Wednesday, February 12, 2014

Learning to Play or Build a Resume?

As our juniors begin thinking about the college application process, I am reminded once again of the pressure they feel to enhance their resumes with long lists of volunteer work, awards, recognitions, honors, clubs, athletic and artistic accomplishments, and demonstrations of leadership. All of this is in addition to the academic expectations of a high grade point average, outstanding SAT scores, mastery of a foreign language, and multiple AP and advanced classes.

It makes me wonder when our students have time to play, spend time with their families, reflect, and get to know themselves. A recent article by Peg L. Smith, CEO, American Camp Association pointed out the importance of play in the lives of young people and how its loss can actually work against the presumed gains of an enhanced college resume.
She quotes Stuart Brown, the author of Play: How it shapes the Brain, who writes, “There is a great deal of evidence that the road to mastery of any subject is guided by play.”
I frequently hear parents lamenting the fact that they are constantly running their children from one organized activity to the next after school and on weekends, leaving no time for their children to be creative or to explore on their own. They then frequently comment that in their youth they would take off on their bikes on Saturday morning and return in the late afternoon after a day of play and exploration with friends. Parents cite the many images of violence and abduction as the reason that they tend to micromanage their children, but this tendency may be slowing down their children’s natural development.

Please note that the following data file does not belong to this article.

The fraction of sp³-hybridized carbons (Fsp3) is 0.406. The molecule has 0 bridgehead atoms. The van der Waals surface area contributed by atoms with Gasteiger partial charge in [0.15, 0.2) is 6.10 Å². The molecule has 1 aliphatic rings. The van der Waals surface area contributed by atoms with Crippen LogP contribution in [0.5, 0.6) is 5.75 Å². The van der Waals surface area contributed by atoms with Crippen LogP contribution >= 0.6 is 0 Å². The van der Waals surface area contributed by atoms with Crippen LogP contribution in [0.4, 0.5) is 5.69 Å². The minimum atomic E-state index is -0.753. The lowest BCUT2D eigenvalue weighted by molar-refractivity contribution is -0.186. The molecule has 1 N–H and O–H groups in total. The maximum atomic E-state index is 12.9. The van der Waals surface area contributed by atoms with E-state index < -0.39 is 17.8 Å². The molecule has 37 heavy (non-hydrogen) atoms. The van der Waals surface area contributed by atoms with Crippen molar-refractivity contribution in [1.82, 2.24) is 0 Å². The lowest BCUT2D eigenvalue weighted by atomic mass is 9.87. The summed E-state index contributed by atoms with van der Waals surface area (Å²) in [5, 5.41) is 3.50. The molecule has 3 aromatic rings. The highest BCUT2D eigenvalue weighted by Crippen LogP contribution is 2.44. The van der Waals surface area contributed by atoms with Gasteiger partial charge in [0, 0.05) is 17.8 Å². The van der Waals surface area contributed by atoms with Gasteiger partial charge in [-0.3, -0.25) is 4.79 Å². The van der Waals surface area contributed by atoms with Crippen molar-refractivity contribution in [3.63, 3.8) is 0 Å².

Smith reports that evidence suggests unstructured play has been on the decline since 1955 along with a parallel decrease in children’s access to the outdoors. She states that the average radius of play is only 500 square feet and that outside play has decreased by 50% according to the Children and Nature Network.

Brain research has repeatedly discovered the brain thrives and develops its greatest potential when it has been allowed to create multiple techniques to acquire and process information. It is critically important that it be stimulated through experimenting, engaging with their friends, solving problems, and through opportunities for movement and exploration. Smith challenges us to ask if we are exchanging opportunities for the brain to develop “how” to learn with “what” to learn. She avows, “This is a misguided notion. One’s ability to discover meaning is always more valuable than information alone.”

We may discover that helping our children to have more opportunities to play and explore will serve their long-term success more than having them engage in the organized activities that now dominate their college resumes.

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